8. says

    i just read a fascinating article on and thought of this article. It that reported attempted to place a monetary value on the work moms do at home. For stay-at-home moms, the site averaged that each woman handles an almost 95 hour work week worth nearly $113,000 per year. A working mom should add about $67,000 to her current salary for the nearly 58 hours she puts in at home. Work at home moms and fathers were not included in the report.
    The Full report is here:

  9. Darcie says

    Perhaps my favorite of your articles. I’m a mom of three (all under five!) and I work 2-3 days a week outside the home. I’m lucky to have never felt any judgement for my choice, I’m sorry others have. Moms all around are amazing, and if there’s one thing we all have in common, it’s that we love our children immensely!

  10. says

    Great article,

    This issue is near and dear to my heart. I would give up much of already modest lifestyle to stay at home with my son and possible future children. Under the guidance of my husband and due to unwise financial management early on in our marriage I need to work right now.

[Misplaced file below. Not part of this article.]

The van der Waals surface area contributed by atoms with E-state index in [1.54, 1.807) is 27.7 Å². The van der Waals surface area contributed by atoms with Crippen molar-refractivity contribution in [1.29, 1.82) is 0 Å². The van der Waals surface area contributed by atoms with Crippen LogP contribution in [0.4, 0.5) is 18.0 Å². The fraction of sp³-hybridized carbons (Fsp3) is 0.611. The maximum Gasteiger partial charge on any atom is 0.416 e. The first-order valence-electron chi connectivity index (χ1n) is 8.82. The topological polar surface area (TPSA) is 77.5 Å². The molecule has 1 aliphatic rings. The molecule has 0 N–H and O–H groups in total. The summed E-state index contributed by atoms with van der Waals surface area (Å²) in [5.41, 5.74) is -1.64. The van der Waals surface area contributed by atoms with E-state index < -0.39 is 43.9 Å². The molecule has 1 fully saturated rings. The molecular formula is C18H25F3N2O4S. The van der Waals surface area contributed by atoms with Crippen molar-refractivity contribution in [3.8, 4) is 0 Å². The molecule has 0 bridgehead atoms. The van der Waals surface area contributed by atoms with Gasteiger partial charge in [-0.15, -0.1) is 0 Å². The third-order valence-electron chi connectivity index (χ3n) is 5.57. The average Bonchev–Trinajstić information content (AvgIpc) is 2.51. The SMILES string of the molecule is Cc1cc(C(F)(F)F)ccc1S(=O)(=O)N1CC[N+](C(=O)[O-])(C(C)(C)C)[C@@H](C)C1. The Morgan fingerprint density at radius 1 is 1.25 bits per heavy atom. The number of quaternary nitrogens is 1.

Our goal is for me to stay home but right now it is not possible unless we want to sell our home, something we are both not willing to do.

    There is a terrible stereotype on both sides of this mamma fence that needs to stop. Not all working moms care more about their careers then their families and not all SAHM’s are playing Peggy Bundy.


  11. Marinda Bush says

    Totally agree. Well said. We all work, if we’re doing our best that is what matters. I appreciated that you defended all sides to this issue.

  12. crazymommyof5 says

    I did the single mom working 7 days a week thing.. now im a SAHM of 5. There is no happy medium… instead of judging each other we should be supportive of each other… women are under enough pressure to be “perfect” and “have it all”. We need to stop tearing each other down,and work on building each other up. Whether youre a Working or SAHM when do any of us REALLY ever have a day off… its a 24/7 job (unless you have a nanny).

  13. says

    I so, so appreciate your honest and balanced conversation on the topic. It is so “hot” and everyone (including me) is so passionate about it. I got burned earlier this week for sharing my thoughts, so I’m smarting a little still ;), but just to say that I appreciate you laying it all out there and giving people a healthy forum to discuss. Thanks!

  14. jensenshelly says